According to the latest spot prices from Kitco Metals, an ounce of gold costs more than two thousand United States dollars, an increase of 37.2% from gold's March 2020 low point. This is an important metric, as gold is the ultimate store of value: Scarce and constantly in demand, it has uses both practical and ornamental.
Gold is actually the ultimate form of money, properly defined. As I note in my July 21, 2020 editorial on Dr. Judy Shelton: "We trade goods (including our labor) for money, which -- in turn -- allows us to obtain things that we want and value. However, in order for money to function, it must be valuable for the parties involved." Gold is prized by nearly everyone and it has long been recognized as an appropriate intermediary between other things of value.
Thus, the surge in the price of gold indicates a diminution in the purchasing power of the dollar relative to real money. The data suggest that this is the result of Federal Reserve policy. Between February 24th and July 20th, the M1 money stock -- which includes currency, bank deposits, traveler's checks, and other instruments immediately convertible to dollars -- ballooned by 34.7%. The M2 money stock, a slightly broader measure that includes money market accounts and time deposits, expanded by a more muted 18.7%. The market is awash in dollars and consumers are saving at an elevated rate, but demand for the Fed's scrip has not risen.
The connection between the price of gold and the surge in the money supply is not imaginary. The New York Times, hardly a hotbed of supporters of sound money, reports, "[I]nvestors are ... determining that buying gold — which is traditionally considered an investment that holds its value over time — is the best thing they can do to shield themselves from inflation and weakening of so-called fiat, or paper, currencies."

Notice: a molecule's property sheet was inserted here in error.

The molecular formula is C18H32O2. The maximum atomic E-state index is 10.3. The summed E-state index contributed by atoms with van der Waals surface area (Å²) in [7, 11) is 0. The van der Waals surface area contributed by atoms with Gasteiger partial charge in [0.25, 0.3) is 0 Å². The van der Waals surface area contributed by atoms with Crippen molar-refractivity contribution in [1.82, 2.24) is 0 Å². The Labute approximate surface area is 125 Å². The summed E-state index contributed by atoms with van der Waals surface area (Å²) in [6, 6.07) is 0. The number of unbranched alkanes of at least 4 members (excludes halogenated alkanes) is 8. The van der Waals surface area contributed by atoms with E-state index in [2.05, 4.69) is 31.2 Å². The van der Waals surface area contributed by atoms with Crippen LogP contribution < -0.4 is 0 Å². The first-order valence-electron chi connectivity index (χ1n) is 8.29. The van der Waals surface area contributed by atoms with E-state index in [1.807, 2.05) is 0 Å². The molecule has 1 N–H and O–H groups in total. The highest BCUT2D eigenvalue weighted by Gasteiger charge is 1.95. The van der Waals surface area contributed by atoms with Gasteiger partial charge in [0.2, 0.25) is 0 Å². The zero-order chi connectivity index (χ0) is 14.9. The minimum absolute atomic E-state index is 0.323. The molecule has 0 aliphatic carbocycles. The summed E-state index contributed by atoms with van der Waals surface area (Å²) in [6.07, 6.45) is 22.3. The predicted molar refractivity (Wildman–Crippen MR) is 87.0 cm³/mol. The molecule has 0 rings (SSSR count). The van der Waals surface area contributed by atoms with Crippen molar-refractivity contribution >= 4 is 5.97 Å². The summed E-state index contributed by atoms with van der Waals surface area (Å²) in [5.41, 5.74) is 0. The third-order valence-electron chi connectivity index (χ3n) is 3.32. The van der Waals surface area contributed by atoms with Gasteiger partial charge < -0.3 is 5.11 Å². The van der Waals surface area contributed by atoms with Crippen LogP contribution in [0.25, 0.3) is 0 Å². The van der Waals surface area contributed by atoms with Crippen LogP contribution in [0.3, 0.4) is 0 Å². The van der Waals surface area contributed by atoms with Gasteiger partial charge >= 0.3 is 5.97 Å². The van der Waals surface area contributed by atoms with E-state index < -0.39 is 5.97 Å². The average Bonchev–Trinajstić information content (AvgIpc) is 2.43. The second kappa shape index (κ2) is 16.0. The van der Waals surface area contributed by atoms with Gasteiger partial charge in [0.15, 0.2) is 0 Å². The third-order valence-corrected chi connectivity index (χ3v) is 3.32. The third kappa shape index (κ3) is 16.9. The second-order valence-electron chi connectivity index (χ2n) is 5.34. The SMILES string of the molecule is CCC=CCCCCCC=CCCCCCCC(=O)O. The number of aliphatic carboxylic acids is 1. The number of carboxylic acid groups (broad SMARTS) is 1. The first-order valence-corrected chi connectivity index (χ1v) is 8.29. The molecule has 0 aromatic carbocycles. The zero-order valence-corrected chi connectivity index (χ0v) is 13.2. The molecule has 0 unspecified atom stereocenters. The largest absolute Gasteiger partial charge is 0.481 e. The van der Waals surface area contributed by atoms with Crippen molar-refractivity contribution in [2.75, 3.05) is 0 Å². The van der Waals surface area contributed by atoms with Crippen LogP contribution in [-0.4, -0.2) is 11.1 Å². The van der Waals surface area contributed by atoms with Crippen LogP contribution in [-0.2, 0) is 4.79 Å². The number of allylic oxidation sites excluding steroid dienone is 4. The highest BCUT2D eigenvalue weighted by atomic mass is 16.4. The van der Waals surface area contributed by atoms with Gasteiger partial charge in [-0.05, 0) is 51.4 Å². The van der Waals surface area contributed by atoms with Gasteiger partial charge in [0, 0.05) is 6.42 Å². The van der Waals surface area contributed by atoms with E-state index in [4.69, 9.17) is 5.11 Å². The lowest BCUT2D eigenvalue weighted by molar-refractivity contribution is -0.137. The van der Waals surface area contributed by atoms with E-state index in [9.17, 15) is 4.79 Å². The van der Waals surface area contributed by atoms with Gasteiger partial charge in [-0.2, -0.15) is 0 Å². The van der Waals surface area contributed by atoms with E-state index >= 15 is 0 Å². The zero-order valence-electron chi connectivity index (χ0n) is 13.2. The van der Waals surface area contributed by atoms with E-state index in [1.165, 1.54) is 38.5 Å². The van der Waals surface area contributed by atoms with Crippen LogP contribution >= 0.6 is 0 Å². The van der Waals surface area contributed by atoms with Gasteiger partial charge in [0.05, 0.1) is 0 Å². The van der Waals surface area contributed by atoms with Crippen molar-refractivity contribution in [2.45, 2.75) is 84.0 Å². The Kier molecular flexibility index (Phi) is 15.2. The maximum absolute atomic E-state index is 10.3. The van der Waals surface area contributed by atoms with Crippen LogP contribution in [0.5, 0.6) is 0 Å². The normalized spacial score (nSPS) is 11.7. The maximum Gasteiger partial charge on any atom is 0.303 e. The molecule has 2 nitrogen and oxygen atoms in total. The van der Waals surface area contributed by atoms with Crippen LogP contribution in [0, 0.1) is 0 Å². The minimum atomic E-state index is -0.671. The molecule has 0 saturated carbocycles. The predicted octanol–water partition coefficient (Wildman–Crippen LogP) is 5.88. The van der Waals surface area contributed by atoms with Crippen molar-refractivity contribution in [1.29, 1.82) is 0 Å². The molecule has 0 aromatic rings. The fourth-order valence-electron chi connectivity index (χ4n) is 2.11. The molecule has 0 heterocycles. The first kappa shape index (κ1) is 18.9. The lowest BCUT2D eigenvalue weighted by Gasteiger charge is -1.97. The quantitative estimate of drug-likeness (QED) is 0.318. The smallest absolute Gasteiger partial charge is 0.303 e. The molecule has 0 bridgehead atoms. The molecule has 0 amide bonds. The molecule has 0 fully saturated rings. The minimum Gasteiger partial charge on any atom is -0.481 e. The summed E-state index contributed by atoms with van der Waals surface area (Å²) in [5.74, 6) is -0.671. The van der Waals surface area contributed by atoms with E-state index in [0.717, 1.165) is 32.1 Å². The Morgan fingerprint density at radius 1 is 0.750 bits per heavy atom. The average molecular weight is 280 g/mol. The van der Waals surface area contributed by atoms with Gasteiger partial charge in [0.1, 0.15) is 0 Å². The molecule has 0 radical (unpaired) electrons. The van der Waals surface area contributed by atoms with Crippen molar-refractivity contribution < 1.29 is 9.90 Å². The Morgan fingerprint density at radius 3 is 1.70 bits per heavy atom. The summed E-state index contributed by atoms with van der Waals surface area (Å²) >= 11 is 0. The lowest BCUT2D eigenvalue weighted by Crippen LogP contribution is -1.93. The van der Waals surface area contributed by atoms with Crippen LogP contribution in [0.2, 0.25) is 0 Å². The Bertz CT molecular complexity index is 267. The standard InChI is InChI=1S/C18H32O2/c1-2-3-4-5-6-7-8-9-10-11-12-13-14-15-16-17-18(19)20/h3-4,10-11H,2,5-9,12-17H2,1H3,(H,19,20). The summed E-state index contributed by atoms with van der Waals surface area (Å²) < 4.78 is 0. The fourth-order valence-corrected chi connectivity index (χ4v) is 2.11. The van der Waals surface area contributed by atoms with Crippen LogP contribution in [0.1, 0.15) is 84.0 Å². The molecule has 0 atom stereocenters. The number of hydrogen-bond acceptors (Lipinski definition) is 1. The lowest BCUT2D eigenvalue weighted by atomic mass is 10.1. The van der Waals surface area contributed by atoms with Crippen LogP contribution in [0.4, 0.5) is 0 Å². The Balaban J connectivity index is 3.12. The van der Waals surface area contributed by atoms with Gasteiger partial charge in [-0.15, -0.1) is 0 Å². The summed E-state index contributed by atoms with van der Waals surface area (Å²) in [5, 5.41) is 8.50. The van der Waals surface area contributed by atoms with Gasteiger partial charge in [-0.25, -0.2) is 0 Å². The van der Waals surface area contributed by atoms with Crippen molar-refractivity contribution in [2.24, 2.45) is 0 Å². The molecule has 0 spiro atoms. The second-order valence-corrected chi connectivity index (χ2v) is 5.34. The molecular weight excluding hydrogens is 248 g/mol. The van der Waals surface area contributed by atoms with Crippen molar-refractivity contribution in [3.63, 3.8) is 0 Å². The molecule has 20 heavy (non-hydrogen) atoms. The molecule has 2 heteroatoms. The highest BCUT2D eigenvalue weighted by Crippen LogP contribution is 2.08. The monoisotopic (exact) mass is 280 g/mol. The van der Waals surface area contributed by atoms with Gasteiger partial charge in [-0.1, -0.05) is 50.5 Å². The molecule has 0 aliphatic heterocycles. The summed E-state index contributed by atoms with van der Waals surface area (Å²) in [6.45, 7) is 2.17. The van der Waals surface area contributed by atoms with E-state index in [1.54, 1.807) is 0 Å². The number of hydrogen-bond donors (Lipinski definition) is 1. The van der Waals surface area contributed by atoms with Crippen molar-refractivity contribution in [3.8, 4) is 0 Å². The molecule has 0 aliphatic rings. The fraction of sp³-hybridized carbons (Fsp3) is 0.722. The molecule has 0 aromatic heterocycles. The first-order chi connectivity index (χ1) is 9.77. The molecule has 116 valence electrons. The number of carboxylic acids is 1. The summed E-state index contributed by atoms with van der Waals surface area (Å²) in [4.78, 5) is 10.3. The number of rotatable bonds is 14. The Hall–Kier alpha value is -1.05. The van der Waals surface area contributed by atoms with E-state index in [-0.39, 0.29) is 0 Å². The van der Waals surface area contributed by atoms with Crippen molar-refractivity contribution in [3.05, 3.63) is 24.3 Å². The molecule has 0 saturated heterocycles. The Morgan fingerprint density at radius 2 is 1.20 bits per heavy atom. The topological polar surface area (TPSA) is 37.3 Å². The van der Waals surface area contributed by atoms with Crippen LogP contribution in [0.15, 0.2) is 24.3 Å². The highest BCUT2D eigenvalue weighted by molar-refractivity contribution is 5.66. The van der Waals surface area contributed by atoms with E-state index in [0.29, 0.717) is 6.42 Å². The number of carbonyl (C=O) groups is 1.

Godspeed to the investor class, but most Americans have neither the wherewithal nor the savings required to protect themselves from a depreciating dollar. Enter Jon Schweppe, the director of governmental affairs for the American Principles Project. The group's primary focus is the preservation of the two-parent family, a fundamental predicate for societal flourishing, but they have an avid interest in the reintroduction of the gold standard.
Uniquely, Schweppe links the family with monetary policy. He notes that in the 1950s, it was feasible for one working parent to financially support a household. However, the decline in the dollar's purchasing power makes that proposition unrealistic in today's day and age. Even with two parents in the labor force, working-class families must scrimp and save to divide their finances between competing obligations: basic expenditures, medical and educational costs, and savings.
Schweppe's argument is supported by the data. In 1950, the median home cost $7,400 and the median rent payment was $42. In 2010, when home prices were depressed as a result of the financial crisis, the median home cost $221,800 and the median rent was $901. After adjusting 1950 dollars to 2010 terms with the help of the Bureau of Labor Statistics' consumer price index (CPI), the price of the median home in 1950 was $66,955 and the median rent was $380.